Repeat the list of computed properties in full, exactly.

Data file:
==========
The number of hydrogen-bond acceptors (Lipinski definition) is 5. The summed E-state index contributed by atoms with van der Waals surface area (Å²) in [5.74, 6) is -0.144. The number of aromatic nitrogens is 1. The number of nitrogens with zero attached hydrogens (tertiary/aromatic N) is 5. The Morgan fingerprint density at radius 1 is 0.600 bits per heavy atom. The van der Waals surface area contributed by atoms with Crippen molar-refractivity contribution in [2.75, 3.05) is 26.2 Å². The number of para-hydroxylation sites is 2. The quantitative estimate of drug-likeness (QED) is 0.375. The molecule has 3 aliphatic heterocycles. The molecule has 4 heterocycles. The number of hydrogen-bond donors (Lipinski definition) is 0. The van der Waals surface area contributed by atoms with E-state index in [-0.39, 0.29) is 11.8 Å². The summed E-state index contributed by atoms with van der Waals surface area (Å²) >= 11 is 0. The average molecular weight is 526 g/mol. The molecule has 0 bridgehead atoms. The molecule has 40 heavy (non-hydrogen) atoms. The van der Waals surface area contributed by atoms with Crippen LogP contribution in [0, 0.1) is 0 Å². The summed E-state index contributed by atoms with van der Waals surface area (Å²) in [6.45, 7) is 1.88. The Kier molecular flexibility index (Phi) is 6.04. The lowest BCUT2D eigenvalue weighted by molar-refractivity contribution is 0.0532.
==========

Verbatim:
The number of hydrogen-bond acceptors (Lipinski definition) is 5. The summed E-state index contributed by atoms with van der Waals surface area (Å²) in [5.74, 6) is -0.144. The number of aromatic nitrogens is 1. The number of nitrogens with zero attached hydrogens (tertiary/aromatic N) is 5. The Morgan fingerprint density at radius 1 is 0.600 bits per heavy atom. The van der Waals surface area contributed by atoms with Crippen molar-refractivity contribution in [2.75, 3.05) is 26.2 Å². The number of para-hydroxylation sites is 2. The quantitative estimate of drug-likeness (QED) is 0.375. The molecule has 3 aliphatic heterocycles. The molecule has 4 heterocycles. The number of hydrogen-bond donors (Lipinski definition) is 0. The van der Waals surface area contributed by atoms with E-state index in [-0.39, 0.29) is 11.8 Å². The summed E-state index contributed by atoms with van der Waals surface area (Å²) >= 11 is 0. The average molecular weight is 526 g/mol. The molecule has 0 bridgehead atoms. The molecule has 40 heavy (non-hydrogen) atoms. The van der Waals surface area contributed by atoms with Crippen LogP contribution in [0, 0.1) is 0 Å². The summed E-state index contributed by atoms with van der Waals surface area (Å²) in [6.45, 7) is 1.88. The Kier molecular flexibility index (Phi) is 6.04. The lowest BCUT2D eigenvalue weighted by molar-refractivity contribution is 0.0532.